Leave us, and not vouchsafe a parting kiss
To her, that in his hopes of greatness lives,
And goes along with him in all his dangers?
I grant 'twas most inhuman.
Oh, you give it
Too mild a name! 'twas more than barbarous!
And you a partner in it.
Yes; you have blown his swoln pride to that vastness,
As he believes the earth is in his fathom:
This makes him quite forget his humble being:
And can I hope that he, that only fed
With the imagined food of future empire,
Disdains even those that gave him means, and life,
To nourish such desires, when he's possess'd
Of his ambitious ends (which must fall on him,
Or your predictions are false) will ever
Descend to look on me?
Were his intents
Perfidious as the seas or winds; his heart
Composed of falsehood; yet the benefit,
The greatness of the good he has from you,
(For what I have conferr'd is thine, Drusilla)
Must make him firm and thankful: But if all
Remembrance of the debts he stands engaged for,
Find a quick grave in his ingratitude,
My powerful art, that guides him to this height,
Shall make him curse the hour he e'er was raised,
Or sink him to the centre.
I had rather
Your art could force him to return that ardour
To me, I bear to him; or give me power
To moderate my passions: Yet I know not;
I should repent your grant, though you had sign'd it
(So well I find he's worthy of all service.)
But to believe that any check to him
In his main hopes, could yield content to me,
Were treason to true love, that knows no pleasure,
The object that it dotes on ill affected!
Pretty simplicity! I love thee for't,
And will not sit an idle looker-on,
And see it cozen'd. Dry thy innocent eyes,
And cast off jealous fears, (yet promises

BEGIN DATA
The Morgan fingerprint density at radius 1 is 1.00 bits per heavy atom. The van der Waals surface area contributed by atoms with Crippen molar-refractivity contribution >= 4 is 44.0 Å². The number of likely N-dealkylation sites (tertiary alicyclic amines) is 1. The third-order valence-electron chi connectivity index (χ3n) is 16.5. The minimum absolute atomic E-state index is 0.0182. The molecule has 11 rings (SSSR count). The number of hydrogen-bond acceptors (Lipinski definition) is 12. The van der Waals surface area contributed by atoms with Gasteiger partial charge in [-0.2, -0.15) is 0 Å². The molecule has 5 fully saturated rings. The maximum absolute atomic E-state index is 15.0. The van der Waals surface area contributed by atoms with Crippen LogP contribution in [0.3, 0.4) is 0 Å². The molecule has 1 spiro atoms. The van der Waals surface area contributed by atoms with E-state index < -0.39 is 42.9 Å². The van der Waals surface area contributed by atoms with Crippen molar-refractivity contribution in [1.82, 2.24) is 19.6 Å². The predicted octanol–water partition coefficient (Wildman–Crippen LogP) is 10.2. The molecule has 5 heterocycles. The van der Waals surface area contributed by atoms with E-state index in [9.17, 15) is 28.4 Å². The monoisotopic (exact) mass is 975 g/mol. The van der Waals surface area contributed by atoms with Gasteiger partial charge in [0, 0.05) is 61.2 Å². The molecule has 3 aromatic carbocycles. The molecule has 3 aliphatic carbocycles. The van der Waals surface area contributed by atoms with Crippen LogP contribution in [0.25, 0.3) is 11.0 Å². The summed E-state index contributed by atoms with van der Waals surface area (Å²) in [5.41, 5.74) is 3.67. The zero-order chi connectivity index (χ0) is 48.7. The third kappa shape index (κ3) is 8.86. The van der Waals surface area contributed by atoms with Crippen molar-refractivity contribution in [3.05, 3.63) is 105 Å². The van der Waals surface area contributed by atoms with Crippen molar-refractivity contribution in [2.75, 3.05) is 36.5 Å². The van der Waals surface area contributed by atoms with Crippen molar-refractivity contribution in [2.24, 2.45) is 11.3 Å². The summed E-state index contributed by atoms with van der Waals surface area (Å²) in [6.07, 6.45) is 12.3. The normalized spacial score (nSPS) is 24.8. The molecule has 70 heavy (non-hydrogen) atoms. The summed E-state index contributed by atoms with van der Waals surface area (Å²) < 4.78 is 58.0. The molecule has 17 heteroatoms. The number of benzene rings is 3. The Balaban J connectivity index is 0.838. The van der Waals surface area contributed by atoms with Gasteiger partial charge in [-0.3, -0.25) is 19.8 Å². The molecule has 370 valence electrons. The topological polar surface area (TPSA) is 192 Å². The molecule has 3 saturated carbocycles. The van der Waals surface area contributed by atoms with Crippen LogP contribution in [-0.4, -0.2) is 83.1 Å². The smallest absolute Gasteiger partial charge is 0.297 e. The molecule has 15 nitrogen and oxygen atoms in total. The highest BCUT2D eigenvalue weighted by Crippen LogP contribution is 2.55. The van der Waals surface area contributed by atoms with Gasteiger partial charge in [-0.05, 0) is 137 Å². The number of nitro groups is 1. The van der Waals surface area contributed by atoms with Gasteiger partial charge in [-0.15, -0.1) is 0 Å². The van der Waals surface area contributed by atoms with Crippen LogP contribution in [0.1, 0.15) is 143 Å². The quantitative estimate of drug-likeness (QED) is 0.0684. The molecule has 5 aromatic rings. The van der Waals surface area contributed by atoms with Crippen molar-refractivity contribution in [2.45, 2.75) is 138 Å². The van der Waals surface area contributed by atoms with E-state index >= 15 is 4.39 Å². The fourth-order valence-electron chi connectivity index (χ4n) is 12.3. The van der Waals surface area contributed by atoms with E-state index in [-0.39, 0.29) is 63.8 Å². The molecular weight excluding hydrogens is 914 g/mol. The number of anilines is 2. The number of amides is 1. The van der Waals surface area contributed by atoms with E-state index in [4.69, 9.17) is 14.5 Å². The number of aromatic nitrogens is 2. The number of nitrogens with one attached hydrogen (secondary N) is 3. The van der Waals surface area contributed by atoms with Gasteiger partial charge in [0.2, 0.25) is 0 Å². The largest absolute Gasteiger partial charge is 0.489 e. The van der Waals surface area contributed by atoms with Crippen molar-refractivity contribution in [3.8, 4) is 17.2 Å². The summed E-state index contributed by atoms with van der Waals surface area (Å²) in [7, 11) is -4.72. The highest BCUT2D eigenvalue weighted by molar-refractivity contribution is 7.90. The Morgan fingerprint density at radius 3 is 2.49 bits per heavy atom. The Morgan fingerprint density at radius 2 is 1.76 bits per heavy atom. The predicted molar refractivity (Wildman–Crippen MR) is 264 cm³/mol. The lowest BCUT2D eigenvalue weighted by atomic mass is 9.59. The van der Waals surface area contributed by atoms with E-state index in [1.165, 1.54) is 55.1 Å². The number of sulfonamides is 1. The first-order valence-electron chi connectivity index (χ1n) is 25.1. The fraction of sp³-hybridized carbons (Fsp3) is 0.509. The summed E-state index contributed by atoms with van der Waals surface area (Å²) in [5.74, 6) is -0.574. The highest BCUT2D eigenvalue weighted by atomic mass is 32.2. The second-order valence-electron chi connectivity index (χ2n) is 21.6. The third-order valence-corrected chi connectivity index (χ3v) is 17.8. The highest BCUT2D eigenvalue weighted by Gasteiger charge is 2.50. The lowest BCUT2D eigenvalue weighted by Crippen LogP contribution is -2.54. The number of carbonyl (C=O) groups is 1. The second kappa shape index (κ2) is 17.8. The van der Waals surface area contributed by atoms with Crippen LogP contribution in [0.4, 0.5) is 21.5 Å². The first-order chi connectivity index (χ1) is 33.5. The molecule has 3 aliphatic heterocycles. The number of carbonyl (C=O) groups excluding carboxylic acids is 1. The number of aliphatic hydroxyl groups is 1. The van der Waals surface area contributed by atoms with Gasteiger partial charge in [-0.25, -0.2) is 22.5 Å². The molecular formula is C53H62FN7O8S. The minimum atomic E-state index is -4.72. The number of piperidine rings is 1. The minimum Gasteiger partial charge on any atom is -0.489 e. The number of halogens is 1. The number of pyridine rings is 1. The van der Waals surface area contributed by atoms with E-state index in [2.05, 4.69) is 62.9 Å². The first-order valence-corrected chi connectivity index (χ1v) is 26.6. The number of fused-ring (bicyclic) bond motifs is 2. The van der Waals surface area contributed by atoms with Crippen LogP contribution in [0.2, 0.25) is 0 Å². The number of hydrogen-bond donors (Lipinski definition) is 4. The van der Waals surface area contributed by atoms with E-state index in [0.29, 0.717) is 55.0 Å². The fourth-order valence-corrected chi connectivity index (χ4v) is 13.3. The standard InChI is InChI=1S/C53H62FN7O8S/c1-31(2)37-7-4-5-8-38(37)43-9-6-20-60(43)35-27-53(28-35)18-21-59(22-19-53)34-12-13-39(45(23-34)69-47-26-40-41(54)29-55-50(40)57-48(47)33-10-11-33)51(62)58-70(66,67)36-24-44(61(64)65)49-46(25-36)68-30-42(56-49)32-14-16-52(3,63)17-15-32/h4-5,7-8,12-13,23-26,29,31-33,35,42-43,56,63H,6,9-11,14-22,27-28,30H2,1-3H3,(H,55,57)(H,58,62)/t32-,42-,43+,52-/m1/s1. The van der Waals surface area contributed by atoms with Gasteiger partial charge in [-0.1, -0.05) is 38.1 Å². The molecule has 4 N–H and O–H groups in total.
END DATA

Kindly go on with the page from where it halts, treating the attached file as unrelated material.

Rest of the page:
Are but lip-comforts) and but fancy aught
That's possible in nature, or in art,
That may advance thy comfort, and be bold
To tell thy soul 'tis thine; therefore speak freely.
You new-create me! To conceal from you
My virgin fondness, were to hide my sickness
From my physician. Oh, dear aunt, I languish
For want of Diocles' sight. He is the sun
That keeps my blood in a perpetual spring;
But, in his absence, cold benumbing winter
Seizes on all my faculties. Would you bind me
(That am your slave already) in more fetters,
And, in the place of service, to adore you?
Oh, bear me then (but 'tis impossible,
I fear, to be effected) where I may
See how my Diocles breaks through his dangers,
And in what heaps his honours flow upon him,
That I may meet him in the height and pride
Of all his glories, and there (as your gift)
Challenge him as mine own.
Enjoy thy wishes:
This is an easy boon, which, at thy years,
I could have given to any; but now grown
Perfect in all the hidden mysteries
Of that inimitable art, which makes us
Equal even to the gods, and nature's wonders,
It shall be done as fits my skill and glory:
To break through bolts arid locks, a scholar's prize
For thieves and pick-locks! to pass through an army
Cover'd with night, or some disguise, the practice
Of poor and needy spies! No, my Drusilla,
From Ceres I will force her winged dragons,
And in the air hang over the tribunal,
The music of the spheres attending on us.
There, as his good star, thou shalt shine upon him,
If he prove true, and as his angel guard him
But if he dare be false, I, in a moment,
Will put that glorious light out, with such horror
As if the eternal night had seized the sun,
Or all things were return'd to the first chaos,
And then appear like furies.
I will do
Whate'er you shall command.
Rest then assured,
I am the mistress of my art, and fear not.